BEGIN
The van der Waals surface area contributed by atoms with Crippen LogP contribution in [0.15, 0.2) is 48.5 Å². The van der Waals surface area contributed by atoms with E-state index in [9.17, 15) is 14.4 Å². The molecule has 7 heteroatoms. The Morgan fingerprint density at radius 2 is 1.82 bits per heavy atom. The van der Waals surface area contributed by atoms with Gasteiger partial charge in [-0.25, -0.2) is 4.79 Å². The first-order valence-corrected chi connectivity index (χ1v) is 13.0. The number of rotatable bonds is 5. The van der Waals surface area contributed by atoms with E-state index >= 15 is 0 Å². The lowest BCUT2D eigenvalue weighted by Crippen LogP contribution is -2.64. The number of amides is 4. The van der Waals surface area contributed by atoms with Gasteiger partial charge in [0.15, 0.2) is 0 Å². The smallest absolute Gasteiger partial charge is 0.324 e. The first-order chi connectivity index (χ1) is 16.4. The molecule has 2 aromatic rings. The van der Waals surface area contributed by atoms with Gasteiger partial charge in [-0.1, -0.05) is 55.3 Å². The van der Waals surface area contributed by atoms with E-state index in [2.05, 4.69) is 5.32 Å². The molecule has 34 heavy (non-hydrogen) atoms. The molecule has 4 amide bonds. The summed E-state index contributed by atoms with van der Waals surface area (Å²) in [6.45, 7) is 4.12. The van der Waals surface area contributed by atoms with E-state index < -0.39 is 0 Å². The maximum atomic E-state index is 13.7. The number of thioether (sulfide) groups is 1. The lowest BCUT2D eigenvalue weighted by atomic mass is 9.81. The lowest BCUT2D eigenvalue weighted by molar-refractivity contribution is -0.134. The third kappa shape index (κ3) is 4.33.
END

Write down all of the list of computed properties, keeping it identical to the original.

The van der Waals surface area contributed by atoms with Crippen LogP contribution in [0.15, 0.2) is 48.5 Å². The van der Waals surface area contributed by atoms with E-state index in [9.17, 15) is 14.4 Å². The molecule has 7 heteroatoms. The Morgan fingerprint density at radius 2 is 1.82 bits per heavy atom. The van der Waals surface area contributed by atoms with Gasteiger partial charge in [-0.25, -0.2) is 4.79 Å². The first-order valence-corrected chi connectivity index (χ1v) is 13.0. The number of rotatable bonds is 5. The van der Waals surface area contributed by atoms with E-state index >= 15 is 0 Å². The lowest BCUT2D eigenvalue weighted by Crippen LogP contribution is -2.64. The number of amides is 4. The van der Waals surface area contributed by atoms with Gasteiger partial charge in [0.15, 0.2) is 0 Å². The smallest absolute Gasteiger partial charge is 0.324 e. The first-order chi connectivity index (χ1) is 16.4. The molecule has 2 aromatic rings. The van der Waals surface area contributed by atoms with Gasteiger partial charge in [-0.1, -0.05) is 55.3 Å². The van der Waals surface area contributed by atoms with E-state index in [2.05, 4.69) is 5.32 Å². The molecule has 34 heavy (non-hydrogen) atoms. The molecule has 4 amide bonds. The summed E-state index contributed by atoms with van der Waals surface area (Å²) in [6.45, 7) is 4.12. The van der Waals surface area contributed by atoms with E-state index < -0.39 is 0 Å². The maximum atomic E-state index is 13.7. The number of thioether (sulfide) groups is 1. The lowest BCUT2D eigenvalue weighted by atomic mass is 9.81. The lowest BCUT2D eigenvalue weighted by molar-refractivity contribution is -0.134. The third kappa shape index (κ3) is 4.33.